The second article of this section also looks into the digitisation of the Holocaust-related trauma in Eastern Europe, but discusses its impact in the context of institutionalised research. In the article titled ‘Traumatic Performances in the Digital Age: The Holocaust Bystanders’ Video Testimonies’ (18.7), Aleksandra Szczepan scrutinises interactions between digital technology and the concept of a witness, analysing digitised video testimonies of Holocaust bystanders’. The analysis suggests that the ways in which bystanders’ videos engage landscape, testimonies and witnesses disrupt dichotomous connections between the concept of victim and perpetrator.  They produce an unsettling experience that refashions viewers’ perceptions of the traumatic past.

The discussion of the interactions between digital technology and trauma witnessing concludes in an article titled ‘Digital Memorialisation and Virtual Witnessing in Galerija 11/07/95 and the War Childhood Museum’ by Trevor L. Jockims (18.8). Jockims explores how the use of multimedia techniques facilitates contextualisation of individual and collective traumatic memories in two museums of the Bosnian War of 1992-1995, Galerija 11/07/95 and the War Childhood Museum. Drawing on the connection between Walter Benjamin’s notion of aura and Giorgio Agamben’s concept of witness, the article demonstrates that digital reproduction does not necessarily dispel the aura of memory objects, but instead reproduces it and make it more accessible for museum visitors.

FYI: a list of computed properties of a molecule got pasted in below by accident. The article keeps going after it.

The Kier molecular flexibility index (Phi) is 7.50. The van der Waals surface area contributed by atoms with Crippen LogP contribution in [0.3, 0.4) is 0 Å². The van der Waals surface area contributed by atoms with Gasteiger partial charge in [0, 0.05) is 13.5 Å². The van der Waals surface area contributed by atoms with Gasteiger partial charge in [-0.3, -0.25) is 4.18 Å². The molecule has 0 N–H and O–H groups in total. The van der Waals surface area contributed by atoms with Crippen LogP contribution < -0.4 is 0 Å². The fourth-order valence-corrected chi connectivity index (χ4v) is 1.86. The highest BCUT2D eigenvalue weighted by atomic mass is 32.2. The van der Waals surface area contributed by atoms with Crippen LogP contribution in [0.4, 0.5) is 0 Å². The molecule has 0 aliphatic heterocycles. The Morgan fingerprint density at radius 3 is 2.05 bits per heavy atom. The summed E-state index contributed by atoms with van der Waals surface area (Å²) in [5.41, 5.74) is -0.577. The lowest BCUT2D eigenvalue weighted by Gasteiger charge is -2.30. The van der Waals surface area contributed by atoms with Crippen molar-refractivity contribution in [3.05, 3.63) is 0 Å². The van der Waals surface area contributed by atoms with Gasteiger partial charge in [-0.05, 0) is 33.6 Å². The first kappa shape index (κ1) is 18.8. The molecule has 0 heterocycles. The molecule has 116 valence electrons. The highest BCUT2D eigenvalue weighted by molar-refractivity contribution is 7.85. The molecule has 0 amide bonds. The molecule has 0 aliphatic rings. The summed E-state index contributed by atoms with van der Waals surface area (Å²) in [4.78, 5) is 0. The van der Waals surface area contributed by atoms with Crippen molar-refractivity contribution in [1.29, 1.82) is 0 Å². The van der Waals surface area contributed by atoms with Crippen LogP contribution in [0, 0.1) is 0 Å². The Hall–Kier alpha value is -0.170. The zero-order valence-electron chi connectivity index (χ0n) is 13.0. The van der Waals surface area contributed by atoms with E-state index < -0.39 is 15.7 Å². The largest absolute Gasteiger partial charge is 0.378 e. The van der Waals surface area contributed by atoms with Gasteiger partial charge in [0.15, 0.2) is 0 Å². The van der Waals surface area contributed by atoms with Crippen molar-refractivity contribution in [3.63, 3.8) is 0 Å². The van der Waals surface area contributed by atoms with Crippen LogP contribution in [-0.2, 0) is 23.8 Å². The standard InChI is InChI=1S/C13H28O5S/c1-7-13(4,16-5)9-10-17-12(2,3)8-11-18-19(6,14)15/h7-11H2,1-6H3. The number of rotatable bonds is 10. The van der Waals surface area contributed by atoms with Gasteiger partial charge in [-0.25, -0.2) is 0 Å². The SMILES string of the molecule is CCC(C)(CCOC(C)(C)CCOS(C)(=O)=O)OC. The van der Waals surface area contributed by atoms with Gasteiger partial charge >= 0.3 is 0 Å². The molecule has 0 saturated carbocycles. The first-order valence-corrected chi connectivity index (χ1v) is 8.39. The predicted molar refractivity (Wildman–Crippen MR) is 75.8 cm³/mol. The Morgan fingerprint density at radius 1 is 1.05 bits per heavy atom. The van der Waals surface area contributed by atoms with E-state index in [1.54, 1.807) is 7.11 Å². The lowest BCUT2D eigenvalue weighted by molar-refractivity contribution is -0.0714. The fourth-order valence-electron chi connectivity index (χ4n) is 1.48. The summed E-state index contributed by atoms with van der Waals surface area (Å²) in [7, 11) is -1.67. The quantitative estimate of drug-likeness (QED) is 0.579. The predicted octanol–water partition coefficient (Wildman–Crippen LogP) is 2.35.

This special issue was inspired by the international workshop ‘Trauma Studies in the Digital Age’ organised by Anna Menyhért and Mykola Makhortykh in Amsterdam in 2017, in the framework of Anna Menyhért’s Marie Sklodowska-Curie Individual Fellowship Research Project, titled ‘Trauma Studies in the Digital Age:

The Impact of Social Media on Trauma Processing in Life Narratives and in Trauma Literature: the Case of Hungary’[1].

The issue has been prepared by Menyhért and Makhortykh and produced in collaboration with the journal editors Andrew Chapman, Pedro Hernandez, Gernot Howanitz, Natalia Konradova, Robert Saunders, Henrike Schmidt and Vlad Strukov.

[1]   More information about the workshop including the programme and the report can be found on the workshop’s website: http://www.traprodig.humanities.uva.nl